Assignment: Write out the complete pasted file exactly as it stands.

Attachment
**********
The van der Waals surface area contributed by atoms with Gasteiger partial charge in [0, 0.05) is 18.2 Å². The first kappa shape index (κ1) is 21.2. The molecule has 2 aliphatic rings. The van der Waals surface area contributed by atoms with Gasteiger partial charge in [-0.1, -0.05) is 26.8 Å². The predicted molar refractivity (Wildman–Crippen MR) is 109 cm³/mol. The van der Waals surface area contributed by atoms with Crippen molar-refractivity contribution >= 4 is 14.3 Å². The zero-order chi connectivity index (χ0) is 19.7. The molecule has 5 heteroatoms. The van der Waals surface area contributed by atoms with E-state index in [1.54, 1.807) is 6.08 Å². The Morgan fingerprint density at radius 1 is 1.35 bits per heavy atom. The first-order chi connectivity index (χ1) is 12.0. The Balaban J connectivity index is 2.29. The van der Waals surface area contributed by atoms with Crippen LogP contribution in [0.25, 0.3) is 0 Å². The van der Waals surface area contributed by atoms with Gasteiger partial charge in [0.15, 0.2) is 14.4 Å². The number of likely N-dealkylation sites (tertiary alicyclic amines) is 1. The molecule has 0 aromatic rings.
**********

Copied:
The van der Waals surface area contributed by atoms with Gasteiger partial charge in [0, 0.05) is 18.2 Å². The first kappa shape index (κ1) is 21.2. The molecule has 2 aliphatic rings. The van der Waals surface area contributed by atoms with Gasteiger partial charge in [-0.1, -0.05) is 26.8 Å². The predicted molar refractivity (Wildman–Crippen MR) is 109 cm³/mol. The van der Waals surface area contributed by atoms with Crippen molar-refractivity contribution >= 4 is 14.3 Å². The zero-order chi connectivity index (χ0) is 19.7. The molecule has 5 heteroatoms. The van der Waals surface area contributed by atoms with E-state index in [1.54, 1.807) is 6.08 Å². The Morgan fingerprint density at radius 1 is 1.35 bits per heavy atom. The first-order chi connectivity index (χ1) is 12.0. The Balaban J connectivity index is 2.29. The van der Waals surface area contributed by atoms with Crippen LogP contribution in [0.25, 0.3) is 0 Å². The van der Waals surface area contributed by atoms with Gasteiger partial charge in [0.15, 0.2) is 14.4 Å². The number of likely N-dealkylation sites (tertiary alicyclic amines) is 1. The molecule has 0 aromatic rings.